Abele pushes back against proposed ban on parking meters at Milwaukee's lakefront

MILWAUKEE -- Milwaukee County Executive Chris Abele is pushing back against a proposed ban on paid parking meters along Milwaukee's lakefront.

Abele this fall proposed generating $1.6 million in revenue by installing a paid parking system in county parks, and the County Board of Supervisors in November left the plan in the 2018 budget while forcing Abele to win the board's approval before implementing it. Now, a month later, at least one supervisor wants to slam the door shut on paid meters on public streets in and near parks.

Marina Dimitrijevic

"It's a dealbreaker to create financial barriers to access to the lakefront," said Supervisor Marina Dimitrijevic, who represents Bay View and other South Side neighborhoods. She was among the board members who voted for the budget, which passed 15-3.

Dimitrijevic's resolution, which she unveiled late last week, would ban meters from Lincoln Memorial Drive and public streets within nine parks on or near the lakefront. It would still allow meters in parking lots within the parks -- including two near Bradford Beach that are frequently full during the summer months -- though such a plan would need board approval.

Chris Abele

Abele's initial proposal was part of his 2018 budget recommendation. He didn't specify which parks would get meters, or what the hourly rate would be.

Abele's office said a ban on paid parking at the lakefront would further hamstring the county.

"If supervisors are now going to rethink their budget decisions, instead of voting for further cuts that this resolution would force, we ask that they begin restoring funding for critical social safety net services like homeless shelter funding," said Raisa Koltun, Abele's chief of staff.

Milwaukee's lakefront

The county board mandated $15 million of budget cuts in November, and Abele protested by allowing the budget to take effect without his signature. Abele has said the cuts will lead to drastic service reductions, though it is up to his administration to decide what to eliminate.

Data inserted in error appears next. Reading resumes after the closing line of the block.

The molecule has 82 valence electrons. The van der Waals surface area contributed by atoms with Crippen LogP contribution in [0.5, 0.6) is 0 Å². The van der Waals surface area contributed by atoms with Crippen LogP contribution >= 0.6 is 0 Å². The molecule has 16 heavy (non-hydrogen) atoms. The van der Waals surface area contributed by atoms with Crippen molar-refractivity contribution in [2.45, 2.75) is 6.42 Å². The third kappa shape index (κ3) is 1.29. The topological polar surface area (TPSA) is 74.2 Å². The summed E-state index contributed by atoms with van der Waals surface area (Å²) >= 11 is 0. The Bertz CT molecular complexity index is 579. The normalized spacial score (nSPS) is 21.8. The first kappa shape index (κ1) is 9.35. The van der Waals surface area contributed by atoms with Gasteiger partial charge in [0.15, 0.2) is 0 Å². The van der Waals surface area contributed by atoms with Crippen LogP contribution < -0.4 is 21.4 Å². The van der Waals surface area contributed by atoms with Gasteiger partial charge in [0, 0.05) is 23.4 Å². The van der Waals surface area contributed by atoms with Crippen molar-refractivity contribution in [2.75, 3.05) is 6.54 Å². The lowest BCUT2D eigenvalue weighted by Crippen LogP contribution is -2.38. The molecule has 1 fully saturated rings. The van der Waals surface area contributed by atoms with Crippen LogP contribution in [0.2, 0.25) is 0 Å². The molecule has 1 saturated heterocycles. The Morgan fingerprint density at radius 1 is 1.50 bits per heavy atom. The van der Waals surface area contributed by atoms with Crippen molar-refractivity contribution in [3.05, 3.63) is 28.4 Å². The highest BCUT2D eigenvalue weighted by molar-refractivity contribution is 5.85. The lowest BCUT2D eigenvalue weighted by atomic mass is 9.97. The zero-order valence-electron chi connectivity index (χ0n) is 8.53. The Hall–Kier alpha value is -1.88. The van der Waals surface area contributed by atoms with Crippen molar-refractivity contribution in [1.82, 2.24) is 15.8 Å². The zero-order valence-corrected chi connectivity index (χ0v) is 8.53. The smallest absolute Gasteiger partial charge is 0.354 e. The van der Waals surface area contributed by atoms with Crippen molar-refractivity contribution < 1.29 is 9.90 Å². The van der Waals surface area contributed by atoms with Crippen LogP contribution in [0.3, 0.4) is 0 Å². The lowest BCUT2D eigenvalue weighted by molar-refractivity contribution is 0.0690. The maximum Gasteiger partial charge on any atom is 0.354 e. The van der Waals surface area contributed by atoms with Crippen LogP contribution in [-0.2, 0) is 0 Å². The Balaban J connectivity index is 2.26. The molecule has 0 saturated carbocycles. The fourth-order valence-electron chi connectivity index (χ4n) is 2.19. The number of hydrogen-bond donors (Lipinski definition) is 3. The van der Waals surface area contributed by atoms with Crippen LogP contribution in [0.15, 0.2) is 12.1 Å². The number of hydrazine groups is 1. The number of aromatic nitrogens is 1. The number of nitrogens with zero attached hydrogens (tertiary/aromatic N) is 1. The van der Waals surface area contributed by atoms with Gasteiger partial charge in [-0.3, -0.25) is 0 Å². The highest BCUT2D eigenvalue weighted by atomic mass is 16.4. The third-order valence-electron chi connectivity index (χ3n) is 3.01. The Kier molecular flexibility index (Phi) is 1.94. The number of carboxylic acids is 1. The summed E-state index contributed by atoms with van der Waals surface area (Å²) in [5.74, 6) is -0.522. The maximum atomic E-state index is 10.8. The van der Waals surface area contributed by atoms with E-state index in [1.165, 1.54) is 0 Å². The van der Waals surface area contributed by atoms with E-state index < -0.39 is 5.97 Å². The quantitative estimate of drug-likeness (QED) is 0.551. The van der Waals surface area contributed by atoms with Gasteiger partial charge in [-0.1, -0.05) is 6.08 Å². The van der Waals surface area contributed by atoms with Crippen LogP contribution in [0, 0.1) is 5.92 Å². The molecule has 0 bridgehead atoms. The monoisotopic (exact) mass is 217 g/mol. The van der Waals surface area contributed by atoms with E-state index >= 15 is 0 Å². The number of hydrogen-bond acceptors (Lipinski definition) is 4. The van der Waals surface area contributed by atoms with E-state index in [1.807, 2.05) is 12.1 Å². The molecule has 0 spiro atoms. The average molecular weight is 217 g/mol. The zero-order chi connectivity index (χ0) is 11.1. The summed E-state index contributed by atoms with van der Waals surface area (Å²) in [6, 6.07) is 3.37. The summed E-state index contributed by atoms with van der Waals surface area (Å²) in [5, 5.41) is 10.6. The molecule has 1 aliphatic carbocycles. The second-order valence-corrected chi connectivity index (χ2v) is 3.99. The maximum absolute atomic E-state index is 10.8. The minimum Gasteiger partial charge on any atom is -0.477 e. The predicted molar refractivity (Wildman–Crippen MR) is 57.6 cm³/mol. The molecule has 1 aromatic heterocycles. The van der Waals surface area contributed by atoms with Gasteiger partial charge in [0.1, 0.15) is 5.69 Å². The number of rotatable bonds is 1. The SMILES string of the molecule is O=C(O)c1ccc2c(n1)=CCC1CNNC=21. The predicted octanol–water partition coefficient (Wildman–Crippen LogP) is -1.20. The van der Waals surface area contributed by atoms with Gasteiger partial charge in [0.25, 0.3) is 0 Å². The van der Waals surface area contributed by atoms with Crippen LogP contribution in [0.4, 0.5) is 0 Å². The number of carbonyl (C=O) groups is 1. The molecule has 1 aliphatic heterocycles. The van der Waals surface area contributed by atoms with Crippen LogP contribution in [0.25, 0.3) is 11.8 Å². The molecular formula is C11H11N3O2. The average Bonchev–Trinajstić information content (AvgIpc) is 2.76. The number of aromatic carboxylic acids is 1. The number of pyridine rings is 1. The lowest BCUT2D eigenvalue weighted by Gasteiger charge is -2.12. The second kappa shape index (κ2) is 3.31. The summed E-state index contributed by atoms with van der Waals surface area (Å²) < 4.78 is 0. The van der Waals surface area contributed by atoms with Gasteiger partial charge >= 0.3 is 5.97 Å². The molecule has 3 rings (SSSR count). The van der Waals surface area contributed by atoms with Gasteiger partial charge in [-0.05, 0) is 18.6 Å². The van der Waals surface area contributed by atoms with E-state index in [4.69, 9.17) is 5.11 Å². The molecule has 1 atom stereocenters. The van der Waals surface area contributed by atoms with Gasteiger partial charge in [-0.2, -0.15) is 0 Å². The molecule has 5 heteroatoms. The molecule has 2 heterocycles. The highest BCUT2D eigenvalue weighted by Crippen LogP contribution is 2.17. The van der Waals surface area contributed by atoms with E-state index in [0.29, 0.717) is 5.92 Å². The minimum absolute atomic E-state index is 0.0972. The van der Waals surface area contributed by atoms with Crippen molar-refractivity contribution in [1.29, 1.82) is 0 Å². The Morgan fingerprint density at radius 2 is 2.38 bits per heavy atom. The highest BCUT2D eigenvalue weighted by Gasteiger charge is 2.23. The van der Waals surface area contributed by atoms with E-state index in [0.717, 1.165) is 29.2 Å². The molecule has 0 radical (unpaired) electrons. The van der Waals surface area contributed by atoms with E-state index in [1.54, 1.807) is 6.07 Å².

Dimitrijevic acknowledged the budget woes, but said lakefront parking meters aren't the answer.

"What I'm saying is that, enough is enough, and as we search for revenue, search no longer on the lakefront of Milwaukee County," Dimitrijevic said.

Other county officials have floated pay-to-park as a budget-saving solution before. In fall 2016, the county Parks Department proposed raising $1.5 million by installing parking meters on Lincoln Memorial Drive, Lagoon Drive, and on parking lots within McKinley Park, Veterans Park and Lake Park. The North Point and Bradford Beach parking lots would've also gotten meters under the proposal, which Abele did not adopt as part of his 2017 budget recommendation.

The parks that would fall under Dimitrijevic's moratorium are: Doctors Park, Big Bay Park, Lake Park, Cupertino Park, South Shore Park, Bay View Park, Warnimount Park, Grant Park and Bender Park.

With the county board's calendar winding down for 2017, the resolution likely won't be scheduled for a committee hearing until early next year.